Workers who loaded and unloaded ships have formed a distinctive occupational group over the past two centuries. As trade expanded so the numbers of dock labourers increased and became concentrated in the major ports of the world. This ambitious two-volume project goes beyond existing individual studies of dock workers to develop a genuinely comparative international perspective over a long historical period. Volume 1 contains studies of 22 major ports worldwide. Built around an agreed framework of issues, these 'port studies' examine the type of workers who dominated dock labour, their race, class and ethnicity, the working conditions of dockers and the role of government as employer, arbitrator and supporter. The studies also detail how dockers organized their labour, patterns of strike action and involvement in political organizations. The structure of the port city is also outlined and descriptions given of the waterside environment. These areas of investigation form the basis for a series of 11 thematic studies which comprise Volume 2. Drawing on the information provided in the port studies, these essays identify important aspects and recurring themes, and explain how and why particular cases diverge from the rest. The final chapter of the book synthesizes the various approaches taken to offer a model which suggests several configurations of dock labour and presents suggestions for future research. This major scholarly achievement represents the most sustained attempt to date to provide a comparative international history of dock labour. An annotated bibliography completes this essential reference work.
'… essential reading for anyone with a professional interest in port labour history.' International Journal of Maritime History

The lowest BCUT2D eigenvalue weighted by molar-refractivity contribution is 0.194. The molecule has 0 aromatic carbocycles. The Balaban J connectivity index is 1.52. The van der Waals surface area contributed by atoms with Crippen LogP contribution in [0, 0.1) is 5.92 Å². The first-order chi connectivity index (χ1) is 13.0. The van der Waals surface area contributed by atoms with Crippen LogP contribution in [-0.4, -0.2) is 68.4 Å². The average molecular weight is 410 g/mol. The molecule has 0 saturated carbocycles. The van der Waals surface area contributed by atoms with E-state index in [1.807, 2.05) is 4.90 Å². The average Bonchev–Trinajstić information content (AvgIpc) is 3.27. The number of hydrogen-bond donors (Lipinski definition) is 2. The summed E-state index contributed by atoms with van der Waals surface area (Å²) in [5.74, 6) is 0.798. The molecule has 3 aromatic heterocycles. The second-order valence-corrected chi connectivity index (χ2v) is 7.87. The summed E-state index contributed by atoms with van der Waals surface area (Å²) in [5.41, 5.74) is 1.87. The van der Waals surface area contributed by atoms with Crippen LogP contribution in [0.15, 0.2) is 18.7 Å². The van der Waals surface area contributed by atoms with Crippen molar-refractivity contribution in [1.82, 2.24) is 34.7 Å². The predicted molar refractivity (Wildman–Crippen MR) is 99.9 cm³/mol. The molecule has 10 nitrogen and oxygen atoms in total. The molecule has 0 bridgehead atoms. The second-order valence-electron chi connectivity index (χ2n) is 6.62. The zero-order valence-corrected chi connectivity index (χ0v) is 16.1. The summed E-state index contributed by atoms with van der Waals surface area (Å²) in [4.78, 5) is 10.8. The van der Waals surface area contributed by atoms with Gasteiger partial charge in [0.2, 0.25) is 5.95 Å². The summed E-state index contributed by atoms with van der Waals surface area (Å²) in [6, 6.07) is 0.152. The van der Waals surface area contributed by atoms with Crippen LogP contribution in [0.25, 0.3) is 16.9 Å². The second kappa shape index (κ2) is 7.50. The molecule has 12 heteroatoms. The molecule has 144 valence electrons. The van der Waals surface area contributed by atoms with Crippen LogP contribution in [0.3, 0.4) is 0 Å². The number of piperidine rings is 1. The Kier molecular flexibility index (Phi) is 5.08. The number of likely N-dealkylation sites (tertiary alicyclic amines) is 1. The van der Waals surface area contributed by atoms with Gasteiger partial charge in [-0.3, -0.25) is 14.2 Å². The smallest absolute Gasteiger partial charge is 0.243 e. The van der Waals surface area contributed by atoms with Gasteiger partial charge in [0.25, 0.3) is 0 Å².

Contents: Part One - Introduction: Towards a comparative international history of dockers, Sam Davies and Klaus Weinhauer; Part Two - Port Studies: Danish dock workers: Aarhus, 1870-1970, Svend Aage Andersen; Race and labour in a Southern U.S. port: New Orleans, 1860-1930, Eric Arneson; Dock labour in Le Havre, 1790-1970, John Barzman; Dockers of Turku, c.1880-1970, Kari TerÃ¤s and Tapio Bergholm ; Longshoremen of San Francisco Bay, 1849-1960, Robert W. Cherny; ’To utilize the organized strength of all for the welfare of each’: dock labour in St. John’s, Newfoundland, 1880-1921, Jessie Chisholm; Port labour in a colonial society: Mombasa, 1850-1965, Frederick Cooper; The history of Hull dockers, c.1870-1960, Sam Davies; New York city and London, 1945-60, Colin J. Davis; Nationalism and the making of dock labour in British-ruled Palestine, David De Vries; New Zealand waterside workers in Auckland, Wellington and Lyttelton, 1915-51, Anna Green; Dock labour at Shanghai, Linda Cooke Johnson;The war of clubs: life, labour and struggles of the Tanga dockworkers, Frederick J. Kaijage; A struggle for recognition and independence: the growth and development of dock unionism at the port of Glasgow, c.1853-1932, William Kenefick; From guild membership to casualisation: dockworkers in Bremen, c.1860-1939, W. R. Lee; The port of London, 1790-1970, Roy Mankelow; Longshoremen in the port of New York, 1850-1940, Bruce Nelson; Undeserving casuals: Rotterdam dockers and their unions, 1880-1965, Erik Nijhof; Godis, tolis and mathadis: dock workers of Bombay, Mariam Dossal Panjwani; The history of dock labour: Liverpool, c.1850-1914, Eric Taplin; Waterfront labour at Fremantle, 1890-1990, Malcolm Tull; Dock labour in Hamburg: the labour market, the labour movement and industrial relations, 1880s-1960s, Klaus Weinhauer; Part Three - Thematic Studies: Dockworkers and labour history, Frederick Cooper; Formation and reproduction of dockers as an occupational group, Colin J. Davis; Th